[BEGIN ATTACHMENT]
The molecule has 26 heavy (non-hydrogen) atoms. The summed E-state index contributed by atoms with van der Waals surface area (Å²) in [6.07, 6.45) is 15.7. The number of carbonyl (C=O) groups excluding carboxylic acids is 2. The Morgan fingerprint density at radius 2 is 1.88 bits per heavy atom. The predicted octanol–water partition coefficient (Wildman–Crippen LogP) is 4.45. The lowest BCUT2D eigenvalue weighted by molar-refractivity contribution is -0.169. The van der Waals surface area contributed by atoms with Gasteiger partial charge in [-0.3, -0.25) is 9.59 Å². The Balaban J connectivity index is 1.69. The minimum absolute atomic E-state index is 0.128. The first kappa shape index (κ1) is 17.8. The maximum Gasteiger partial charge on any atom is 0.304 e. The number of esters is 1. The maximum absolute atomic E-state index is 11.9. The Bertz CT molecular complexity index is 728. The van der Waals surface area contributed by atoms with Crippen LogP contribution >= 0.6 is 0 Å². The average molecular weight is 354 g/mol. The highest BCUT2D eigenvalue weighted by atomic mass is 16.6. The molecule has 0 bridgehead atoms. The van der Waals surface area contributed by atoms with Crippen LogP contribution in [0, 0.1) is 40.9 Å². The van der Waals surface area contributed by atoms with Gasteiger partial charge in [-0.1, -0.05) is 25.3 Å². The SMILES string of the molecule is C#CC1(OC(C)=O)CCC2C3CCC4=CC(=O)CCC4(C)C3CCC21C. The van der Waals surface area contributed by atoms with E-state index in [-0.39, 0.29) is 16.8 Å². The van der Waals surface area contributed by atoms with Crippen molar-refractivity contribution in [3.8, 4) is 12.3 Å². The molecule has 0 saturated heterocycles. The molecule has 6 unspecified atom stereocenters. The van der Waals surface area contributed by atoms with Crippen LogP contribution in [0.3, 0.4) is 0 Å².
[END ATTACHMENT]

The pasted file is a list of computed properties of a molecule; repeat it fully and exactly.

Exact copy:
The molecule has 26 heavy (non-hydrogen) atoms. The summed E-state index contributed by atoms with van der Waals surface area (Å²) in [6.07, 6.45) is 15.7. The number of carbonyl (C=O) groups excluding carboxylic acids is 2. The Morgan fingerprint density at radius 2 is 1.88 bits per heavy atom. The predicted octanol–water partition coefficient (Wildman–Crippen LogP) is 4.45. The lowest BCUT2D eigenvalue weighted by molar-refractivity contribution is -0.169. The van der Waals surface area contributed by atoms with Gasteiger partial charge in [-0.3, -0.25) is 9.59 Å². The Balaban J connectivity index is 1.69. The minimum absolute atomic E-state index is 0.128. The first kappa shape index (κ1) is 17.8. The maximum Gasteiger partial charge on any atom is 0.304 e. The number of esters is 1. The maximum absolute atomic E-state index is 11.9. The Bertz CT molecular complexity index is 728. The van der Waals surface area contributed by atoms with Crippen LogP contribution >= 0.6 is 0 Å². The average molecular weight is 354 g/mol. The highest BCUT2D eigenvalue weighted by atomic mass is 16.6. The molecule has 0 bridgehead atoms. The van der Waals surface area contributed by atoms with Crippen LogP contribution in [0, 0.1) is 40.9 Å². The van der Waals surface area contributed by atoms with Gasteiger partial charge in [-0.1, -0.05) is 25.3 Å². The SMILES string of the molecule is C#CC1(OC(C)=O)CCC2C3CCC4=CC(=O)CCC4(C)C3CCC21C. The van der Waals surface area contributed by atoms with E-state index in [-0.39, 0.29) is 16.8 Å². The van der Waals surface area contributed by atoms with Crippen molar-refractivity contribution in [3.8, 4) is 12.3 Å². The molecule has 0 saturated heterocycles. The molecule has 6 unspecified atom stereocenters. The van der Waals surface area contributed by atoms with Crippen LogP contribution in [0.3, 0.4) is 0 Å².